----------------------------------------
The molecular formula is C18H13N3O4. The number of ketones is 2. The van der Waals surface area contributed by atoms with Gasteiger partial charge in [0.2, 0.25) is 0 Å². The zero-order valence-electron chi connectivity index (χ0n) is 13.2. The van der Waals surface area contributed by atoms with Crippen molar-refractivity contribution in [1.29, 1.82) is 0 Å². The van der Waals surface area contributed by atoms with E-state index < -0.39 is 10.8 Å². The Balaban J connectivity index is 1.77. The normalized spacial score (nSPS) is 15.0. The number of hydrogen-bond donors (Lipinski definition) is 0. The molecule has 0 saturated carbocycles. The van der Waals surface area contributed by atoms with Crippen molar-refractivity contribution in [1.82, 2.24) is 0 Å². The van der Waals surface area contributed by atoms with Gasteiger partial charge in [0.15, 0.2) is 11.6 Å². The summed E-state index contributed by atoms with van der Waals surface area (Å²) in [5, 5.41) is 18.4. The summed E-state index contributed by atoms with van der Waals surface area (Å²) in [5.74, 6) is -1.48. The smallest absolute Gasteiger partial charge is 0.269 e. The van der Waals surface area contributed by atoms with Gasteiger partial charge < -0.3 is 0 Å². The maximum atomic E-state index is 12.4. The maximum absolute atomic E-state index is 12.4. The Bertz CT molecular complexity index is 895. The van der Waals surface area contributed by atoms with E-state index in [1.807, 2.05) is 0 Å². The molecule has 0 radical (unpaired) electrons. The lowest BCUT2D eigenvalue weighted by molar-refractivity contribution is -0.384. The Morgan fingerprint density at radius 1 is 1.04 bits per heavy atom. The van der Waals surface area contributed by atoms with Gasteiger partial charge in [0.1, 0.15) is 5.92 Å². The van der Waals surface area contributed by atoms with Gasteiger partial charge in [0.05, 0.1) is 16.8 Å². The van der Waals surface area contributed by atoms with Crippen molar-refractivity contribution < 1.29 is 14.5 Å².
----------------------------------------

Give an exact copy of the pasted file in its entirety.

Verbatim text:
The molecular formula is C18H13N3O4. The number of ketones is 2. The van der Waals surface area contributed by atoms with Gasteiger partial charge in [0.2, 0.25) is 0 Å². The zero-order valence-electron chi connectivity index (χ0n) is 13.2. The van der Waals surface area contributed by atoms with Crippen molar-refractivity contribution in [1.29, 1.82) is 0 Å². The van der Waals surface area contributed by atoms with E-state index < -0.39 is 10.8 Å². The Balaban J connectivity index is 1.77. The normalized spacial score (nSPS) is 15.0. The number of hydrogen-bond donors (Lipinski definition) is 0. The molecule has 0 saturated carbocycles. The van der Waals surface area contributed by atoms with Crippen molar-refractivity contribution in [1.82, 2.24) is 0 Å². The van der Waals surface area contributed by atoms with Gasteiger partial charge in [0.15, 0.2) is 11.6 Å². The summed E-state index contributed by atoms with van der Waals surface area (Å²) in [5, 5.41) is 18.4. The summed E-state index contributed by atoms with van der Waals surface area (Å²) in [5.74, 6) is -1.48. The smallest absolute Gasteiger partial charge is 0.269 e. The van der Waals surface area contributed by atoms with Gasteiger partial charge < -0.3 is 0 Å². The maximum atomic E-state index is 12.4. The maximum absolute atomic E-state index is 12.4. The Bertz CT molecular complexity index is 895. The van der Waals surface area contributed by atoms with E-state index in [1.807, 2.05) is 0 Å². The molecule has 0 radical (unpaired) electrons. The lowest BCUT2D eigenvalue weighted by molar-refractivity contribution is -0.384. The Morgan fingerprint density at radius 1 is 1.04 bits per heavy atom. The van der Waals surface area contributed by atoms with Gasteiger partial charge in [0.1, 0.15) is 5.92 Å². The van der Waals surface area contributed by atoms with Gasteiger partial charge in [0.05, 0.1) is 16.8 Å². The van der Waals surface area contributed by atoms with Crippen molar-refractivity contribution < 1.29 is 14.5 Å².